Earlier this year, Bharat Rasayan Ltd (BRL), a Delhi-based agrochemical company, added a herbicide concentrate called chlorimuron ethyl to its product portfolio. The patent protection on the herbicide had expired, and BRL was one of the early birds to sense the market opportunity that the generic and low-cost version could offer.
That BRL has grown steadily over the years could be attributed to this astuteness - its ability to identify the right product and launch it at the right time before there is too much competition. Its flagship product is the insecticide concentrate called Lambda-cyhalothrin, another off-patent product. Lambda accounts for 10 per cent of BRL's total revenue and has captured 70 per cent market share in India. The company posted Rs622.9 crore in revenue in the financial year 2016/17, up 36.5 per cent from Rs456.1 crore in the previous fiscal. The growth in net profit - Rs54.4 crore in 2016/17 from Rs33.89 crore in 2015/16 - is another affirmation of its sound health.
Sixty-nine-year-old Sat Narain Gupta, Founder-Chairman and Managing Director of BRL, set up a formulations business called Bharat Insecticides Ltd in 1976 to develop ready-to-use pesticides, insecticides, herbicides and fungicides. Thirteen years later, Sat Narain and his two long-standing partners, Mahabir Prasad Gupta and Rajender Prasad Gupta, decided to adopt backward integration. BRL was incorporated for manufacturing the key concentrates (technical-grade pesticides and intermediates), essential for the formulations business. It also sold its products to agrochemical formulations makers in India and abroad. Today, BRL has grown bigger than Bharat Insecticides and is the fastest-growing entity within the promoter group, which also owns BR Agrotech Ltd. Out of the 400 agrochemical formulation makers in India, the top 200 are BRL's customers. "We are seeing an average annual growth of 15-20 per cent in terms of revenue and products," says Gupta.
BRL has a manufacturing unit in Rohtak, Haryana, with 5,000 metric tonne (MT) annual capacity and another 15,000 MT facility in Dahej, Gujarat. Its ability to develop generic versions of patented products (as soon as they go off-patent) and expertise in making new and complex products make the company a preferred supplier of several multinational corporations who source low-cost, quality products for their formulation units. "Syngenta, Bayer, Nissan - all of them are our customers. We also supply to Zeotis (a veterinary division of Pfizer) in Brazil," says Gupta. Contract manufacturing accounts for nearly 25 per cent of its total production.
Out of the dozen odd firms specialising in technical-grade products or concentrates for B2B supplies, few can match BRL's increasingly broad product range. "For every product BRL markets, you won't find more than four competitors," explains Gupta.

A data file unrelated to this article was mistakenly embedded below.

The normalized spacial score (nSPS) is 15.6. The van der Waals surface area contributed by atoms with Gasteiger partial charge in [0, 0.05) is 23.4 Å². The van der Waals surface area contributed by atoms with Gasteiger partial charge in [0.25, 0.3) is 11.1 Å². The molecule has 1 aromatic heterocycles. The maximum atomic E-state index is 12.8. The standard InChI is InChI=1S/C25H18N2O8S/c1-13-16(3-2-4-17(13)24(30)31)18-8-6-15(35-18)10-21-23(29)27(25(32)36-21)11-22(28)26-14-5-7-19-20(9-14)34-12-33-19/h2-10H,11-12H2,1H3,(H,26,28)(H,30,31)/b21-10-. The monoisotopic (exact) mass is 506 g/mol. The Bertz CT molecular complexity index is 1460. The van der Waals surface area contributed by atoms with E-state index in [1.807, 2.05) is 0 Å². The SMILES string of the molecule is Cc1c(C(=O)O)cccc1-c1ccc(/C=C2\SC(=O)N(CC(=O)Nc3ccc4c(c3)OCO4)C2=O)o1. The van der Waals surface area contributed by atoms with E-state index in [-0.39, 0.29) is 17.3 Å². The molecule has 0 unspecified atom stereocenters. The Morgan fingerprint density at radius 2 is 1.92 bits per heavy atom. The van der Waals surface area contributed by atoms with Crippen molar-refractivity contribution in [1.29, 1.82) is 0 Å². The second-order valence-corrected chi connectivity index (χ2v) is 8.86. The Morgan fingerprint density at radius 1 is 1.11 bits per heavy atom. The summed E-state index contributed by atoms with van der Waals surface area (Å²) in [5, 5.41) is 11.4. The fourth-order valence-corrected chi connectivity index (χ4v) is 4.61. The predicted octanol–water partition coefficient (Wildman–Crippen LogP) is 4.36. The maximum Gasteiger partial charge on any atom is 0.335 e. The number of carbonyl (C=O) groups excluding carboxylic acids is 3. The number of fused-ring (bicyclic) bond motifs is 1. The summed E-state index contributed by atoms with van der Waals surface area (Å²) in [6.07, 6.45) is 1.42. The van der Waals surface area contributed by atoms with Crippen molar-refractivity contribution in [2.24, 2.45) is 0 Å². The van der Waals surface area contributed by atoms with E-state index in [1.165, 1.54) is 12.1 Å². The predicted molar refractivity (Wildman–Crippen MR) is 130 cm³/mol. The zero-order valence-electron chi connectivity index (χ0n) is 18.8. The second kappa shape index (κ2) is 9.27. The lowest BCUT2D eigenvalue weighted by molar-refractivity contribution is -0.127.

BRL is commitment-bound to develop the safest and the latest product versions. None of its products is under 'red' or 'yellow', which indicates health risks and environmental concerns. Instead, they are all under the safer 'blue' and 'green' categories. "Going ahead, we will only develop green category products," says Gupta.
Blueprint for Growth
In spite of BRL's aggressive drive to manufacture quality raw materials indigenously, about 30 per cent of its requirements are still met through imports. The company is now planning to reduce its import dependence. "The company has been investing Rs15-20 crore every year for this purpose. We are planning to invest around Rs40 crore in the current financial year to set up a new unit for technicals (raw materials). In the next two-three years, we may put in Rs200 crore in the area of intermediates for manufacturing new products," says Gupta. "From next year, we plan to add two-three products [raw materials, not finished formulations] every year, and our dependence on imported raw materials will gradually reduce through further backward integration."
When it comes to developing new products, BRL follows a well-thought-out strategy. Globally, around 9-10 products go out of patent every year, but not all of them are suitable for the Indian climate. The company studies Indian conditions, local produce and threats to crops to identify the products it should introduce.
But the biggest challenge is the widespread campaign against chemical pesticides and fertilisers. Gupta says pesticides are to agriculture what antibiotics are to medicine. "Just like antibiotics, you cannot do away with pesticides." And there lies BRL's long-term potential.